This means now under CCPA, even data that does not contain the name but may otherwise identify or relate to a particular individual or household must be analyzed to see if the CCPA protections apply. Whereas in the past, companies knew data that did not include the name of the consumer would not trigger a data breach notification in California if accessed or used inappropriately.
The act does not restrict businesses to collect, use, retain, sell or disclose consumer information that is de-identified. For reference, the CCPA defines de-identified data as “information that cannot reasonably identify, relate to, describe, be capable of being associated with, or be linked, directly or indirectly, to a particular consumer.”
When does the act go into effect and why does it matter?
Once the law takes effect in 2020, organizations have 45 days to respond to any verified consumer request. In the event that a business fails to address a violation within 30 days of notification, the general attorney may impose a maximum penalty of up to $7,500 for each violation. If a data breach occurs, the consumer may pursue legal action to recover damages of up to $750 per incident or actual damages, whichever is greater. On the contrary, GDPR has a tiered approach to fines with the EU law on data protection and privacy.
Even though this law technically applies only to California residents, it will most likely have much broader implications as more data privacy laws continue to develop globally.
Now, here are specific ways to help your enterprise with the first step of becoming CCPA-compliant.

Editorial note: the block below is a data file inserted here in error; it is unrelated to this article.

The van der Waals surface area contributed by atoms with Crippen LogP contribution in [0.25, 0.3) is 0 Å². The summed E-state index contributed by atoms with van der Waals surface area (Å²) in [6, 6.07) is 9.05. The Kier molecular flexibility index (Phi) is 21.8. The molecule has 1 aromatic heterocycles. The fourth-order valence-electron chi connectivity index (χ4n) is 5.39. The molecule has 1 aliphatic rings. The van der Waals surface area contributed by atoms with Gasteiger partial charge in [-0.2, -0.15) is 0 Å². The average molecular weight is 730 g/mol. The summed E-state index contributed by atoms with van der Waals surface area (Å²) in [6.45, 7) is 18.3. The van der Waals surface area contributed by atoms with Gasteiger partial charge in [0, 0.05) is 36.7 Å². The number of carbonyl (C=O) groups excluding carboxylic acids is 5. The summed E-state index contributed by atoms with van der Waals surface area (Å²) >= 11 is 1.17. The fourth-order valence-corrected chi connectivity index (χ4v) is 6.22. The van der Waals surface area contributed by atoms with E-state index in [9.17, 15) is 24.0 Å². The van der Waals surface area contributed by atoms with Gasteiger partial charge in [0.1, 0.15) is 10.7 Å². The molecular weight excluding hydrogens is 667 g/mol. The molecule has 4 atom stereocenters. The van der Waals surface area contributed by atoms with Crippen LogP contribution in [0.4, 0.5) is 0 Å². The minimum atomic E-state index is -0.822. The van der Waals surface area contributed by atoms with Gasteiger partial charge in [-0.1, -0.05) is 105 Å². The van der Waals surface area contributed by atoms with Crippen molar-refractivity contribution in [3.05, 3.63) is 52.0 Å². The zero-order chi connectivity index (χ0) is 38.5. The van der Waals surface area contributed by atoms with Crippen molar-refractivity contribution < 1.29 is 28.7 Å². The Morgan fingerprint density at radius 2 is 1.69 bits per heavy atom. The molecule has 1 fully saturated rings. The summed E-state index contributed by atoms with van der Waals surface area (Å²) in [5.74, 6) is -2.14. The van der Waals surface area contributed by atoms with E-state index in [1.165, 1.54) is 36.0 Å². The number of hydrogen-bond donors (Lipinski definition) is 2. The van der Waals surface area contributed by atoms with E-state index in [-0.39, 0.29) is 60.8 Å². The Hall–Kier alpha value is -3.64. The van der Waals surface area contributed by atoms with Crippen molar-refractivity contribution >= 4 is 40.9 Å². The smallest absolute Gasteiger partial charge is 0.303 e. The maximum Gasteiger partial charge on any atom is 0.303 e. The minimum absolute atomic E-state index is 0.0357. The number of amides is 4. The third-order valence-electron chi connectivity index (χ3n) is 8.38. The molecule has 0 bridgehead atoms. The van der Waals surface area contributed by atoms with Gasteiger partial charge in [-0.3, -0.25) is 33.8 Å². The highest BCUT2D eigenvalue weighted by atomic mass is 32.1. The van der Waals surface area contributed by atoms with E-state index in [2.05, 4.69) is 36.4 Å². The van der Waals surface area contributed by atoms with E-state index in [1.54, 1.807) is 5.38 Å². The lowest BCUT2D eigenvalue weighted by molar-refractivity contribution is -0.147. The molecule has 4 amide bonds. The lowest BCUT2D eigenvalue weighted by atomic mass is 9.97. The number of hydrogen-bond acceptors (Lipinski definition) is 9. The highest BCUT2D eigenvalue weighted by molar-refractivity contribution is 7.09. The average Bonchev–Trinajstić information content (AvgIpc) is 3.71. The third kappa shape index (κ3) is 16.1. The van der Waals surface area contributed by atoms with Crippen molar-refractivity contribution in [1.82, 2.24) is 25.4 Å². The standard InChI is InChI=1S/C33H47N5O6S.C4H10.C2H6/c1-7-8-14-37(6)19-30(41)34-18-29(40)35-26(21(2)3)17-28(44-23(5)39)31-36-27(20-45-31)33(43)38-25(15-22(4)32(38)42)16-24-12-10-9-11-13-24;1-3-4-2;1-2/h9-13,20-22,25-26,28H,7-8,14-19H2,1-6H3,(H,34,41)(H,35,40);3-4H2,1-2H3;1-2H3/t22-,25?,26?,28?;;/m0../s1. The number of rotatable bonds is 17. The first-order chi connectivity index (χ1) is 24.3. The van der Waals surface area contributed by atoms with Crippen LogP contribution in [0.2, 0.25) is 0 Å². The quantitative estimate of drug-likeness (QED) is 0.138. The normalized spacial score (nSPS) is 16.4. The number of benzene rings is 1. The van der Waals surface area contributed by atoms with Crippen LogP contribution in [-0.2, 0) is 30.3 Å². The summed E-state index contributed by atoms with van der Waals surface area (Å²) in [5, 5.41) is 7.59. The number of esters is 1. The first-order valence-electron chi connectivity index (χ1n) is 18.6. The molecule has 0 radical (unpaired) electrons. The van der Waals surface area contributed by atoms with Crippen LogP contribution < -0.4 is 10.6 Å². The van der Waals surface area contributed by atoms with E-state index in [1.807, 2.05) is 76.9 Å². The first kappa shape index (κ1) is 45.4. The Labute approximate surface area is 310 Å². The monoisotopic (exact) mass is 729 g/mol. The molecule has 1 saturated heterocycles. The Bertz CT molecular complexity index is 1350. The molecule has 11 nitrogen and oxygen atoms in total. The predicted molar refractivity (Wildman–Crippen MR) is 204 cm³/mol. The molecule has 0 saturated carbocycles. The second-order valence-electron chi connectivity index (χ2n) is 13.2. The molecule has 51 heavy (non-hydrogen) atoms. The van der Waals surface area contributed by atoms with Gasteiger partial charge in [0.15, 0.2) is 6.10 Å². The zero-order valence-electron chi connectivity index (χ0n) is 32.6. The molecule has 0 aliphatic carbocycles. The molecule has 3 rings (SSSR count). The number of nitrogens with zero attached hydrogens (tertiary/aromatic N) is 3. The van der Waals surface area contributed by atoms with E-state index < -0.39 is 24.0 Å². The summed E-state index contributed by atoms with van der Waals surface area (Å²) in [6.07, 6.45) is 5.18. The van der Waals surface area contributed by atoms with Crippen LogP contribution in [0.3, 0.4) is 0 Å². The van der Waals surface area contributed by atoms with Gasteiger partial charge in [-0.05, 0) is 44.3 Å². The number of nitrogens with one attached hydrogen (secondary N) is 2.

Know your data for CCPA compliance.
The first step is to know your data. Many organizations are not aware of what data they own, the scope of that data or where it’s located. If you have good insight and understanding of your data, it’ll be much easier to get a sense of what the impact is in the context of CCPA.
Tools, like Delphix, can help businesses pinpoint things like names, email addresses, SSNs, IP addresses and provide an enterprise-wide view of exposure to CCPA.
Take control of your data.
Data is the fuel that powers today’s businesses. But efficiently governing this data is becoming harder and harder as it grows and proliferates across cloud and on-prem environments.
One approach to make data governance work for your business is to implement technology that will help you manage copies of data floating around and provide visibility into who’s using the data for what.
Technology, like the Delphix Dynamic Data Platform, quickly delivers data copies for dev/test, analytics, reporting, support and other use cases and then serves as a single point of control for governing those copies. It gives businesses greater authority to define controls that determine who has access to what data, where and when, allowing companies to easily create and enforce data governance policies around CCPA compliance.
Secure your data.
There is more data in places than ever before, and data privacy and security cannot be an afterthought. For non-production environments (i.e., dev, test, and reporting) that contain as much as 90 percent of the data that's in scope for the CCPA, masking sensitive information will bring those environments compliant with respect to the regulation.
Start planning now for CCPA compliance. Learn how the Delphix Dynamic Data Platform can help you achieve CCPA compliance with an enterprise-wide approach to data virtualization and data masking capabilities that can help deliver your data securely and rapidly.